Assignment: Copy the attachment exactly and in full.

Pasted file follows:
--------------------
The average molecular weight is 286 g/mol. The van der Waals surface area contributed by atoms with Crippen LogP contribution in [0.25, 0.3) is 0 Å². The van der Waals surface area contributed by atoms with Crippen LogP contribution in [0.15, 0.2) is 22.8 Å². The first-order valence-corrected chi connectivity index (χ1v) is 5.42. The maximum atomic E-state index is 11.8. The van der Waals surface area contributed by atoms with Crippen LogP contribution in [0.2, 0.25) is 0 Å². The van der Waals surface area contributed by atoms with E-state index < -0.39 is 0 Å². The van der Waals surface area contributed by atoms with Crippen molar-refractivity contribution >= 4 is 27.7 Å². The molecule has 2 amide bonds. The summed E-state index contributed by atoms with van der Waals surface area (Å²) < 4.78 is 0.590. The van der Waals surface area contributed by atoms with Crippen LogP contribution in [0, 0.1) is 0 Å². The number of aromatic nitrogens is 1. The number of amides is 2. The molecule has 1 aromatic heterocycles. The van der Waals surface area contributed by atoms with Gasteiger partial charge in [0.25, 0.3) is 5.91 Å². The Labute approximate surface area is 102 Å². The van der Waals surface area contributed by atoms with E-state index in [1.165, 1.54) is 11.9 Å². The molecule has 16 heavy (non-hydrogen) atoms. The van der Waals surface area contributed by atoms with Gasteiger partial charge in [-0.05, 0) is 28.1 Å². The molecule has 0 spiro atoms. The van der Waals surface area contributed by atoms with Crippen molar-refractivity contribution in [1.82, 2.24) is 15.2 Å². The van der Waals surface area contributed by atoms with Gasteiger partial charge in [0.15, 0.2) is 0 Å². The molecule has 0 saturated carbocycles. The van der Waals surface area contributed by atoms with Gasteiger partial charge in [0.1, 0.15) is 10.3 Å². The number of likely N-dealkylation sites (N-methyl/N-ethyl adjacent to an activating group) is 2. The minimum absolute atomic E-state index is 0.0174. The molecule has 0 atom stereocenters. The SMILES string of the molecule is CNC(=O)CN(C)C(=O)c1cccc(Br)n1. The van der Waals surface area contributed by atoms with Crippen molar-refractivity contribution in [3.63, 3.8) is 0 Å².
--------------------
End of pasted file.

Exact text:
The average molecular weight is 286 g/mol. The van der Waals surface area contributed by atoms with Crippen LogP contribution in [0.25, 0.3) is 0 Å². The van der Waals surface area contributed by atoms with Crippen LogP contribution in [0.15, 0.2) is 22.8 Å². The first-order valence-corrected chi connectivity index (χ1v) is 5.42. The maximum atomic E-state index is 11.8. The van der Waals surface area contributed by atoms with Crippen LogP contribution in [0.2, 0.25) is 0 Å². The van der Waals surface area contributed by atoms with E-state index < -0.39 is 0 Å². The van der Waals surface area contributed by atoms with Crippen molar-refractivity contribution >= 4 is 27.7 Å². The molecule has 2 amide bonds. The summed E-state index contributed by atoms with van der Waals surface area (Å²) < 4.78 is 0.590. The van der Waals surface area contributed by atoms with Crippen LogP contribution in [0, 0.1) is 0 Å². The number of aromatic nitrogens is 1. The number of amides is 2. The molecule has 1 aromatic heterocycles. The van der Waals surface area contributed by atoms with Gasteiger partial charge in [0.25, 0.3) is 5.91 Å². The Labute approximate surface area is 102 Å². The van der Waals surface area contributed by atoms with E-state index in [1.165, 1.54) is 11.9 Å². The molecule has 16 heavy (non-hydrogen) atoms. The van der Waals surface area contributed by atoms with Gasteiger partial charge in [-0.05, 0) is 28.1 Å². The molecule has 0 spiro atoms. The van der Waals surface area contributed by atoms with Crippen molar-refractivity contribution in [1.82, 2.24) is 15.2 Å². The van der Waals surface area contributed by atoms with Gasteiger partial charge in [0.15, 0.2) is 0 Å². The molecule has 0 saturated carbocycles. The van der Waals surface area contributed by atoms with Gasteiger partial charge in [0.1, 0.15) is 10.3 Å². The number of likely N-dealkylation sites (N-methyl/N-ethyl adjacent to an activating group) is 2. The minimum absolute atomic E-state index is 0.0174. The molecule has 0 atom stereocenters. The SMILES string of the molecule is CNC(=O)CN(C)C(=O)c1cccc(Br)n1. The van der Waals surface area contributed by atoms with Crippen molar-refractivity contribution in [3.63, 3.8) is 0 Å².